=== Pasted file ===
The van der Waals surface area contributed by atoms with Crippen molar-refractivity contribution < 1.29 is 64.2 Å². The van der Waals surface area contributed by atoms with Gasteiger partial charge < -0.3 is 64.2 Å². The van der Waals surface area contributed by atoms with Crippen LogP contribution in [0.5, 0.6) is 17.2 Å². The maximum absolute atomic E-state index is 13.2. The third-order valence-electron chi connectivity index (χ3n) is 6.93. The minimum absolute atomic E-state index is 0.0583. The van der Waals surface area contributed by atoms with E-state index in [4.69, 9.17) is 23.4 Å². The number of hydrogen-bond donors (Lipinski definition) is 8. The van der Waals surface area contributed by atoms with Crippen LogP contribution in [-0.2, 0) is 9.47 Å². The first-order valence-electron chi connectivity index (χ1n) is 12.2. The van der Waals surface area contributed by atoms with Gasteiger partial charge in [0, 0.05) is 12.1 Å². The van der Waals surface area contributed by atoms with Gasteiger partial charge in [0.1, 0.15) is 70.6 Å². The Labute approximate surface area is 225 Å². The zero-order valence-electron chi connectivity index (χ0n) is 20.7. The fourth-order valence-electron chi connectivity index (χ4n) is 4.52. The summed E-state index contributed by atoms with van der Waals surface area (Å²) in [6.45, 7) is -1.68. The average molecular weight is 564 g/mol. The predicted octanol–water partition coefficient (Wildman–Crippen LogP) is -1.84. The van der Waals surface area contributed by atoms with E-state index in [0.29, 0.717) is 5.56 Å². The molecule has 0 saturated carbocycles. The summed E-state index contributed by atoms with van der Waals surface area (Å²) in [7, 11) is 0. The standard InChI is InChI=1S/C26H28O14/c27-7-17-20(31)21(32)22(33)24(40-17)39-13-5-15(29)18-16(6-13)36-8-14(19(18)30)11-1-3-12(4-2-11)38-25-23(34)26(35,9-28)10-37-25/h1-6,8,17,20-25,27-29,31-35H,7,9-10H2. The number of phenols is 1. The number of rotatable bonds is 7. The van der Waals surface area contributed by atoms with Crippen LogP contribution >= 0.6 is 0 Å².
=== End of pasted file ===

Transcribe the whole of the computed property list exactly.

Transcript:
The van der Waals surface area contributed by atoms with Crippen molar-refractivity contribution < 1.29 is 64.2 Å². The van der Waals surface area contributed by atoms with Gasteiger partial charge < -0.3 is 64.2 Å². The van der Waals surface area contributed by atoms with Crippen LogP contribution in [0.5, 0.6) is 17.2 Å². The maximum absolute atomic E-state index is 13.2. The third-order valence-electron chi connectivity index (χ3n) is 6.93. The minimum absolute atomic E-state index is 0.0583. The van der Waals surface area contributed by atoms with E-state index in [4.69, 9.17) is 23.4 Å². The number of hydrogen-bond donors (Lipinski definition) is 8. The van der Waals surface area contributed by atoms with Crippen LogP contribution in [-0.2, 0) is 9.47 Å². The first-order valence-electron chi connectivity index (χ1n) is 12.2. The van der Waals surface area contributed by atoms with Gasteiger partial charge in [0, 0.05) is 12.1 Å². The van der Waals surface area contributed by atoms with Gasteiger partial charge in [0.1, 0.15) is 70.6 Å². The Labute approximate surface area is 225 Å². The zero-order valence-electron chi connectivity index (χ0n) is 20.7. The fourth-order valence-electron chi connectivity index (χ4n) is 4.52. The summed E-state index contributed by atoms with van der Waals surface area (Å²) in [6.45, 7) is -1.68. The average molecular weight is 564 g/mol. The predicted octanol–water partition coefficient (Wildman–Crippen LogP) is -1.84. The van der Waals surface area contributed by atoms with E-state index in [0.29, 0.717) is 5.56 Å². The molecule has 0 saturated carbocycles. The summed E-state index contributed by atoms with van der Waals surface area (Å²) in [7, 11) is 0. The standard InChI is InChI=1S/C26H28O14/c27-7-17-20(31)21(32)22(33)24(40-17)39-13-5-15(29)18-16(6-13)36-8-14(19(18)30)11-1-3-12(4-2-11)38-25-23(34)26(35,9-28)10-37-25/h1-6,8,17,20-25,27-29,31-35H,7,9-10H2. The number of phenols is 1. The number of rotatable bonds is 7. The van der Waals surface area contributed by atoms with Crippen LogP contribution >= 0.6 is 0 Å².